‘Russian doll’ galaxy reveals the power of black holes

A composite image showing the position of the 'miniature galaxy' S26 in the galaxy NGC 7793. Image: Soria et al / CSIRO / ATCA; NGC 7793 – NASA, ESO and NOAO

A galaxy found nestled within another galaxy has led astronomers to conclude that black holes are much more powerful than previously believed.

An international team of astronomers, led by Dr Manfred Pakull at the University of Strasbourg (France) has discovered a microquasar contained inside a larger galaxy, NGC 7793, 13 million light-years away in the southern constellation of Sculptor. The microquasar, designated S26, is a small black hole weighing approximately the same as a small star.

S26 was observed earlier this year by Pakull and his team, using optical and X-ray telescopes (the European Southern Observatory’s Very Large Telescope and NASA’s Chandra space telescope). New observations using the CSIRO Compact Array radio telescope near Narrabri (NSW) has shown S26 to be an analogue of “˜radio galaxies’ and “˜radio quasars’.

Radio galaxies and quasars are believed to have dominated the Universe billions of years ago, but are nearly extinct today. They contain large black holes, which emit radio jets that can stretch for millions of light years.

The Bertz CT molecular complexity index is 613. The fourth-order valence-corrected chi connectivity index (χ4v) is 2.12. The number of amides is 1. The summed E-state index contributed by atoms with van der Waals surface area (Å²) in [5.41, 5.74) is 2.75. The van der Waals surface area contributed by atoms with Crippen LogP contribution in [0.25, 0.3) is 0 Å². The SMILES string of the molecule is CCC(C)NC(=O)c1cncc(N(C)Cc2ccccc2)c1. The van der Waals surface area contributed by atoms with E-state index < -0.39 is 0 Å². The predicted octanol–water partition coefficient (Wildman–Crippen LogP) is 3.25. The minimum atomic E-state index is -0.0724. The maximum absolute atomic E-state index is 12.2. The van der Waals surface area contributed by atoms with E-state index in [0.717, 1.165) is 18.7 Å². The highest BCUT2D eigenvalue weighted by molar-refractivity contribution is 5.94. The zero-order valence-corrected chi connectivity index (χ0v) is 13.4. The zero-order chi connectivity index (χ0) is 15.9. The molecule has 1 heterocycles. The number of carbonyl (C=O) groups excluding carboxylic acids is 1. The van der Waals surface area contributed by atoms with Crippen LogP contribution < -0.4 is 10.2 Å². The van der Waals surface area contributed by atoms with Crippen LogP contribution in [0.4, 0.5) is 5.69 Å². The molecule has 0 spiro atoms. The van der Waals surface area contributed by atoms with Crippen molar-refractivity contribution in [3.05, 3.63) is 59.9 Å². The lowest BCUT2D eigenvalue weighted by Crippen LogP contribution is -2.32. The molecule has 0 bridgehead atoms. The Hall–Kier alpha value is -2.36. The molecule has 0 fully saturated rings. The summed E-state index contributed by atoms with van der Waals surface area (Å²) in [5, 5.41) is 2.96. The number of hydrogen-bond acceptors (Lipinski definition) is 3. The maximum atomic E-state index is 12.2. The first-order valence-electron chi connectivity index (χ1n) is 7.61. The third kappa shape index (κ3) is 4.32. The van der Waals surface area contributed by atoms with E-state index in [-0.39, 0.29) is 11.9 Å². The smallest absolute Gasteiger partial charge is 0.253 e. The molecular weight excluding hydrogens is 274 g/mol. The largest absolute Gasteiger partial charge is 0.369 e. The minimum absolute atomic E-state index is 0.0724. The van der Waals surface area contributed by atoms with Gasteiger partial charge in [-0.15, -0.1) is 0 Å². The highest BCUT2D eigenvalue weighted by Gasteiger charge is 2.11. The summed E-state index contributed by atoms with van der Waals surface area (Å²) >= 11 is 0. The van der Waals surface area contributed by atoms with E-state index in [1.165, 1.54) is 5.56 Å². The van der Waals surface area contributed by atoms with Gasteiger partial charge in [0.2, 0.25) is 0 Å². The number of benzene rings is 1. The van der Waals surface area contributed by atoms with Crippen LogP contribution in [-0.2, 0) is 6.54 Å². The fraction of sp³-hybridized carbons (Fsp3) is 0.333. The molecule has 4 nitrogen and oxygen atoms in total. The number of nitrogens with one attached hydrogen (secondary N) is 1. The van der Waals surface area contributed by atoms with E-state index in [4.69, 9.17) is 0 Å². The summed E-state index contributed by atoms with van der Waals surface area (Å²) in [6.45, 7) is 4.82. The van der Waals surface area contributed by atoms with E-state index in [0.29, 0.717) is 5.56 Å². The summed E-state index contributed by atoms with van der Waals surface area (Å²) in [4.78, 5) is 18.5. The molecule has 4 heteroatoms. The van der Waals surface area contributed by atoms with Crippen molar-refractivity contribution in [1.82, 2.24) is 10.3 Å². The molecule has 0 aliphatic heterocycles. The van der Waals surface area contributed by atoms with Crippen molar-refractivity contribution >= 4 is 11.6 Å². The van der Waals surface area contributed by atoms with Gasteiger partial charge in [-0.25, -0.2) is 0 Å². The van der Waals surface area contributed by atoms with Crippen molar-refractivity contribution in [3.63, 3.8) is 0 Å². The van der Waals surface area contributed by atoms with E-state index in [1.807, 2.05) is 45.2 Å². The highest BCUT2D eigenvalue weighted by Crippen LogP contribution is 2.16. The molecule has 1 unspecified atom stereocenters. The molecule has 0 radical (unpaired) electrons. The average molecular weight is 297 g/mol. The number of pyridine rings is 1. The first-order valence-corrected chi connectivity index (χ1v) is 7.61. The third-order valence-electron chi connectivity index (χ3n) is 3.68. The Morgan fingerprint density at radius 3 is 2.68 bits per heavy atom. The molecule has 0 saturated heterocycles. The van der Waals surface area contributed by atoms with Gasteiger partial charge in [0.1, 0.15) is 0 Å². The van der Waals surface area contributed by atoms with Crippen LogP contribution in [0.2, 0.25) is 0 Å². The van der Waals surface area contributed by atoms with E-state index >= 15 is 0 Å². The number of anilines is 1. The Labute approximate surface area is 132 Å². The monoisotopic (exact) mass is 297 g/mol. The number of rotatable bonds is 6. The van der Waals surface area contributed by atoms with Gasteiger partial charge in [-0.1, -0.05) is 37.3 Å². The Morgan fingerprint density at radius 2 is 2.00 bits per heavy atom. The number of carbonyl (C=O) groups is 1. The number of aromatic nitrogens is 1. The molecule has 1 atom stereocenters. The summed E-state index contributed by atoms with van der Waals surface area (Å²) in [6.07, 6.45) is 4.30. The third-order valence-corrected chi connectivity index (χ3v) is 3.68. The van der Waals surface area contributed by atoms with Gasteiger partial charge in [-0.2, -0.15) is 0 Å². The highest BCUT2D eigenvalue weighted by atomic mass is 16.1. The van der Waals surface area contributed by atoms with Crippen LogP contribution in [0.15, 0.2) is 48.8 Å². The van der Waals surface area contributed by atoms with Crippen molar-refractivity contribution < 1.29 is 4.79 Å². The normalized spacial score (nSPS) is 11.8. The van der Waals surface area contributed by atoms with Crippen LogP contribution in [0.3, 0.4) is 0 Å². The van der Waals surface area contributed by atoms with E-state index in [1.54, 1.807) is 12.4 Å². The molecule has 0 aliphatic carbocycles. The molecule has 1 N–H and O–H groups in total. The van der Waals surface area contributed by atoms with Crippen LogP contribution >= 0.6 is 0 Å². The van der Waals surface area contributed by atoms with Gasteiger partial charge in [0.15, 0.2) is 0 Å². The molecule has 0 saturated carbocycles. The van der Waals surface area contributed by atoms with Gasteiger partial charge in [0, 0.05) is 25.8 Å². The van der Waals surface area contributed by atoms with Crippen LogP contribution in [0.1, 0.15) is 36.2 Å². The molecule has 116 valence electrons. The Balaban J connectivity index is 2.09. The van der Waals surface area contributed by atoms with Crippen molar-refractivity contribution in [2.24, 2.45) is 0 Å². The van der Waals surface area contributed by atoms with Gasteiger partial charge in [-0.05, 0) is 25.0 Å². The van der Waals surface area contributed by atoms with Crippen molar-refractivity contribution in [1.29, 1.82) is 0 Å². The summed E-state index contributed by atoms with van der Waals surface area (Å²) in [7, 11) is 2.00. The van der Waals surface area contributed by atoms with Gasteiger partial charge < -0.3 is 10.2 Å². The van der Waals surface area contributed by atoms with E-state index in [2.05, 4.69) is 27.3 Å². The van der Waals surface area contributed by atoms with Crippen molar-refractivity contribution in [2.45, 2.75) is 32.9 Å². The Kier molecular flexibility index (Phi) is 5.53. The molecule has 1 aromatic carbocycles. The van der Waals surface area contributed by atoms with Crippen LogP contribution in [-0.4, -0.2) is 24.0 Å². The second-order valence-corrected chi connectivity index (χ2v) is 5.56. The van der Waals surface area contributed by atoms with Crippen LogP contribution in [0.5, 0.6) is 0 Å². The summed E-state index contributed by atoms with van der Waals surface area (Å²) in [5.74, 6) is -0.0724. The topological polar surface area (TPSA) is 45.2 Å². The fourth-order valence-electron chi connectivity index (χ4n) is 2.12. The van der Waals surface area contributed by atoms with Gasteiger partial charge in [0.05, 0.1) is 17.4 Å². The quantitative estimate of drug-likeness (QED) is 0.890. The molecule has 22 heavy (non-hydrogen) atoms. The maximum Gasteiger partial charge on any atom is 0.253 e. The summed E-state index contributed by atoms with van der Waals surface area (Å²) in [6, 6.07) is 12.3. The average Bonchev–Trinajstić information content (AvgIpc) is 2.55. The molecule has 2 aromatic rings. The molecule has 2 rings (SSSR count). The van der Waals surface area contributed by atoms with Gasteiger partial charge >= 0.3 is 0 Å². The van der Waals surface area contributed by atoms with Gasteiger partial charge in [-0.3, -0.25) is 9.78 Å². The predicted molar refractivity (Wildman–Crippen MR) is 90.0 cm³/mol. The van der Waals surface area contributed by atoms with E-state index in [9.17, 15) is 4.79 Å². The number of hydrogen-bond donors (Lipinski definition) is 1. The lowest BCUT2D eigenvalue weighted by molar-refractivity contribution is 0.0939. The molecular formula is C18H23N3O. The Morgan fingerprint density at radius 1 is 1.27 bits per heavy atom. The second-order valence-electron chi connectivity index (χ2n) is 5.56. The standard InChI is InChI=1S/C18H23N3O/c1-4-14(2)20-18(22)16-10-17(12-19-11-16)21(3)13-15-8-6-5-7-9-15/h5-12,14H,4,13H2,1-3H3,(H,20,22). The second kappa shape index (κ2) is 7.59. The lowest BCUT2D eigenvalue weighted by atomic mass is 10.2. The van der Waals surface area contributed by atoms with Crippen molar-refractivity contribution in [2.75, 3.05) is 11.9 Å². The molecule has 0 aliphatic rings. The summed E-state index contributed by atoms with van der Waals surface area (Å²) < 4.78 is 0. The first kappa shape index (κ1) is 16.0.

Astronomers have been studying these for decades to understand how these jets form and whether the energy released could affect star formation. According to Roberto Soria from University College in London, UK, these are usually very difficult to measure.

S26 has provided scientists with an opportunity to study a “˜bonsai radio quasar’ and determine how much of the energy went into heating the surrounding gas or creating jet glow. They have concluded that only a thousandth of the energy released created the radio glow observed, suggesting that black holes are a thousand times more powerful than previously believed.

Dr Tasso Tzioumis of CSIRO Astronomy and Space Science. Stated in the press release “that means that black hole jets can be both more powerful and more efficient than we thought, and that their heating effect on the galaxies they live in can be stronger.”

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